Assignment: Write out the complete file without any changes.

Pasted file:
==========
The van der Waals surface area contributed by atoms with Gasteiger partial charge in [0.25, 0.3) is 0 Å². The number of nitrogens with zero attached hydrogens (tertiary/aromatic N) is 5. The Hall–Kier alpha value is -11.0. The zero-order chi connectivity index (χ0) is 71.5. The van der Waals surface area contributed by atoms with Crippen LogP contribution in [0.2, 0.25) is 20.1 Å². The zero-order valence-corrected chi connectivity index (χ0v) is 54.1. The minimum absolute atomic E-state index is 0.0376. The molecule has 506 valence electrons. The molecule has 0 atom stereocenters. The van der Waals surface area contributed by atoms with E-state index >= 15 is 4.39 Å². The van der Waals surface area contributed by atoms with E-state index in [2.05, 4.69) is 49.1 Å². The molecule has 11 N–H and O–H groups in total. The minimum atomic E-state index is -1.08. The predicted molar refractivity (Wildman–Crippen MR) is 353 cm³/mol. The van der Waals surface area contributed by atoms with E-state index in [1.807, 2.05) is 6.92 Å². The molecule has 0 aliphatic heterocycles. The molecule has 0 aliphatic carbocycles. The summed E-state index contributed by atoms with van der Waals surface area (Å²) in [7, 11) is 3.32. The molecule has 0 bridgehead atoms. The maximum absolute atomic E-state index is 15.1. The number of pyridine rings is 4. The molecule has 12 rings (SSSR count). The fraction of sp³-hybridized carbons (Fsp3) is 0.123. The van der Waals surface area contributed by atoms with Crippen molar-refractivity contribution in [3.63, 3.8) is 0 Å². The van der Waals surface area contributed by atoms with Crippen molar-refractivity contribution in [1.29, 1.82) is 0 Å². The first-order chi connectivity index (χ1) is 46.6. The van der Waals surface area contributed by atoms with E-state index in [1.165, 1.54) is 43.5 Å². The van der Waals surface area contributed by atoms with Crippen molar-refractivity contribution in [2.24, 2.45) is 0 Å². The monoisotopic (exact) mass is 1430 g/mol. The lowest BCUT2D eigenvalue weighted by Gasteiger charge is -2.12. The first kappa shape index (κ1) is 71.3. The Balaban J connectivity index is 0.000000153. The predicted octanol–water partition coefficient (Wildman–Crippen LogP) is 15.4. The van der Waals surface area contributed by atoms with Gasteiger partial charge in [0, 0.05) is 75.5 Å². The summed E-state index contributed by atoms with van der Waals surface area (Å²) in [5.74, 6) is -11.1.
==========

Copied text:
The van der Waals surface area contributed by atoms with Gasteiger partial charge in [0.25, 0.3) is 0 Å². The number of nitrogens with zero attached hydrogens (tertiary/aromatic N) is 5. The Hall–Kier alpha value is -11.0. The zero-order chi connectivity index (χ0) is 71.5. The van der Waals surface area contributed by atoms with Crippen LogP contribution in [0.2, 0.25) is 20.1 Å². The zero-order valence-corrected chi connectivity index (χ0v) is 54.1. The minimum absolute atomic E-state index is 0.0376. The molecule has 506 valence electrons. The molecule has 0 atom stereocenters. The van der Waals surface area contributed by atoms with E-state index >= 15 is 4.39 Å². The van der Waals surface area contributed by atoms with E-state index in [2.05, 4.69) is 49.1 Å². The molecule has 11 N–H and O–H groups in total. The minimum atomic E-state index is -1.08. The predicted molar refractivity (Wildman–Crippen MR) is 353 cm³/mol. The van der Waals surface area contributed by atoms with E-state index in [1.807, 2.05) is 6.92 Å². The molecule has 0 aliphatic heterocycles. The molecule has 0 aliphatic carbocycles. The summed E-state index contributed by atoms with van der Waals surface area (Å²) in [7, 11) is 3.32. The molecule has 0 bridgehead atoms. The maximum absolute atomic E-state index is 15.1. The number of pyridine rings is 4. The molecule has 12 rings (SSSR count). The fraction of sp³-hybridized carbons (Fsp3) is 0.123. The van der Waals surface area contributed by atoms with Crippen molar-refractivity contribution in [3.63, 3.8) is 0 Å². The van der Waals surface area contributed by atoms with Crippen molar-refractivity contribution in [1.29, 1.82) is 0 Å². The first-order chi connectivity index (χ1) is 46.6. The van der Waals surface area contributed by atoms with E-state index in [1.165, 1.54) is 43.5 Å². The van der Waals surface area contributed by atoms with Crippen molar-refractivity contribution in [2.24, 2.45) is 0 Å². The monoisotopic (exact) mass is 1430 g/mol. The lowest BCUT2D eigenvalue weighted by Gasteiger charge is -2.12. The first kappa shape index (κ1) is 71.3. The Balaban J connectivity index is 0.000000153. The predicted octanol–water partition coefficient (Wildman–Crippen LogP) is 15.4. The van der Waals surface area contributed by atoms with Gasteiger partial charge in [0, 0.05) is 75.5 Å². The summed E-state index contributed by atoms with van der Waals surface area (Å²) in [5.74, 6) is -11.1.